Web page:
46. Al Mamoon, A.; Rahman, A.; Joergensen, N.E. Assessment of Climate Change Impacts on IDF Curves in Qatar Using Ensemble Climate Modeling Approach. In Hydrology in a Changing World: Challenges in Modeling; Singh, S.K., Dhanya, C.T., Eds.; Springer Water, Springer: Cham, Switzerland, 2019.
    47. Ministry of Municipal Affairs and Agriculture. The Atlas of Soils for the State of Qatar; Ministry of Municipal Affairs and Agriculture: Doha, Qatar, 2005.
    48. Al Yousef, A.H.; El Sharief Abdalla, O.A.; Akbar, M.A. Progress Report for the National Report of the State of Qatar on the UNCCD Implementation; State of Qatar, Ministry of Municipal Affairs & Agriculture, Department of Agricultural & Water Research, Soil Research Section: Doha, Qatar, 2000.
    49. Al Mamoon, A. Rainfall Analysis under Changing Climate Regime in Qatar. Ph.D. Thesis, Western Sydney University, Sydney, Australia, 2018.
    50. Johannes, A.; Matter, A.; Schulin, R.; Weisskopf, P.; Baveye, P.C.; Boivin, P. Optimal organic carbon values for soil structure quality of arable soils. Does clay content matter? Geoderma 2017, 302, 14–21.
    51. Planning and Statistics Authority in Qatar. Land Use—Agriculture & Green Areas 2015. Available online: (accessed on 4 January 2021).
    52. Planning and Statistics Authority in Qatar. Broad Land Use Categories by Zone. Available online: (accessed on 4 January 2021).
    53. Planning and Statistics Authority in Qatar. Land Used Share by Zone. Available online: (accessed on 4 January 2021).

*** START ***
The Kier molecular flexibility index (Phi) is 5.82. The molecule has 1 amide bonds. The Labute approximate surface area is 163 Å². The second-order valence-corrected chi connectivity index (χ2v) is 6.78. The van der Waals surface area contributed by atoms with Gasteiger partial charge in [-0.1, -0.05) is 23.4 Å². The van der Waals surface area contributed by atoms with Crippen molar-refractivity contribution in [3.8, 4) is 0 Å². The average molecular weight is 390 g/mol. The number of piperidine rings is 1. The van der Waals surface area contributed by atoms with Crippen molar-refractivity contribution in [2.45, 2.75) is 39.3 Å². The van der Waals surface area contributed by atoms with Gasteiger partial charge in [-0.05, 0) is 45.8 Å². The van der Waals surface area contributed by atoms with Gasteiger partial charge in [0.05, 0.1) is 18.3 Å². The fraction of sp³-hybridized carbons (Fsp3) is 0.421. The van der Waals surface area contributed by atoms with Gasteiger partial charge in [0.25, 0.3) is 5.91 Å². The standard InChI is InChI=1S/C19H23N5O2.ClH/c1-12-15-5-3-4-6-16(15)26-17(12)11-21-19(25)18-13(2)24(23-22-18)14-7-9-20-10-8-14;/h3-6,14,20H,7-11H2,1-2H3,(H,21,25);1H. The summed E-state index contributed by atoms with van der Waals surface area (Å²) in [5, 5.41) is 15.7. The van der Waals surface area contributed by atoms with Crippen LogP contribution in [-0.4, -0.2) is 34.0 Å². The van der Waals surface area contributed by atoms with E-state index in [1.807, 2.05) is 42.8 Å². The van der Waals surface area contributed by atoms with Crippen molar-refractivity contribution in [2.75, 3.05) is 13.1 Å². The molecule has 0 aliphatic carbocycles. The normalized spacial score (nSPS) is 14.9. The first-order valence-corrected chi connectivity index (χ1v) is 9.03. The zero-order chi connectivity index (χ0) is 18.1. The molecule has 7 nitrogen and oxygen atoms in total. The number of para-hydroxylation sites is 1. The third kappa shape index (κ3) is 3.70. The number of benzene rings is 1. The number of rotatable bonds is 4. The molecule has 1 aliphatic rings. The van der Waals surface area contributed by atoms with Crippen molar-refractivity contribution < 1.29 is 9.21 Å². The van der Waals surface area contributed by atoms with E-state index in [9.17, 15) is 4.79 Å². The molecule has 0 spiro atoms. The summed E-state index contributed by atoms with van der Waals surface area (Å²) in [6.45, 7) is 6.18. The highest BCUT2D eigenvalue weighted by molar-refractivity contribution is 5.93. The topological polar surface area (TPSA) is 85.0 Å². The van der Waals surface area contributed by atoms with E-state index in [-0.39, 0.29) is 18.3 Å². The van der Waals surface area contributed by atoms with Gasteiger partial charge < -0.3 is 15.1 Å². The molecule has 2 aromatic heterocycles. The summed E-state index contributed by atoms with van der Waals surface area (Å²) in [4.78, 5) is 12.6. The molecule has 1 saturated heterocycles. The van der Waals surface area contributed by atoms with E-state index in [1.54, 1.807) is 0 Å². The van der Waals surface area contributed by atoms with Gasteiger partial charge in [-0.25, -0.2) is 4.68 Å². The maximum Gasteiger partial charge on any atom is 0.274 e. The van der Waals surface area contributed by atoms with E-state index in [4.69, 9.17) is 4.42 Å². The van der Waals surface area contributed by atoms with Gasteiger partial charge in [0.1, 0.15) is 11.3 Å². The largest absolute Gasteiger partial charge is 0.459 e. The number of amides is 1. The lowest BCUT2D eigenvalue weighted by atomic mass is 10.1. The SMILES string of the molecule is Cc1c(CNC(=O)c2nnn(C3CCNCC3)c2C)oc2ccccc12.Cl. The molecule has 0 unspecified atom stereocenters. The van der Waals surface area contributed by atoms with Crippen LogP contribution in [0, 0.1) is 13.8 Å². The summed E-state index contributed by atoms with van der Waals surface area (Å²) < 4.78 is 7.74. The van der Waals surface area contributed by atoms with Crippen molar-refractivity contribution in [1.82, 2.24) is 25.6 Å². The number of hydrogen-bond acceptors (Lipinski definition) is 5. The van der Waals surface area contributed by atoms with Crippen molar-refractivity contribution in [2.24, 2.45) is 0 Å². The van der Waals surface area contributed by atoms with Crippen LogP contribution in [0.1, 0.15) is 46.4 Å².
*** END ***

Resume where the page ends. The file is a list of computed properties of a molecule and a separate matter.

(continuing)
54. OECD Stat Land Cover in Countries and Regions 2018. Available online: (accessed on 3 January 2021).
    55. Shandas, V.; Makido, Y.; Ferwati, S. Rapid Urban Growth and Land Use Patterns in Doha, Qatar: Opportunities for Sustainability? Eur. J. Sustain. Dev. Res. 2017, 1, 11.
    56. Hashem, N.; Balakrishnan, P. Change analysis of land use/and cover and modelling urban growth in Greater Doha, Qatar. Ann. GIS 2015, 21, 233–247.
    57. Al-Mayahi, A.; Al-Ismaily, S.; Gibreel, T.; Kacimov, A.; Al-Maktoumi, A. Home gardening in Muscat, Oman: Gardeners’ practices, perceptions and motivations. Urban For. Urban Green. 2019, 38, 286–294.
    58. Orsini, F.; Kahane, R.; Nono-Womdim, R.; Gianquinto, G. Urban agriculture in the developing world: A review. Agron. Sustain. Dev. 2013, 33, 695–720.
    59. Goddard, S.; Al-Abri, F.S. Integrated aquaculture in arid environments. JAMS 2019, 23, 52–57.
    60. Li, B.B.; Philpott, S.M.; Jha, S. The future of urban agriculture and biodiversity-ecosystem services: Challenges and next steps. Basic Appl. Ecol. 2015, 16, 189–201.
    61. Richer, R. Conservation in Qatar: Impacts of Increasing Industrialization. SSRN Electron. J. 2009.
    62. Planning and Statistics Authority in Qatar. Environment Statistics Chapter 11 for the State of Qatar 2018; Planning and Statistics Authority: Doha, Qatar, 2018.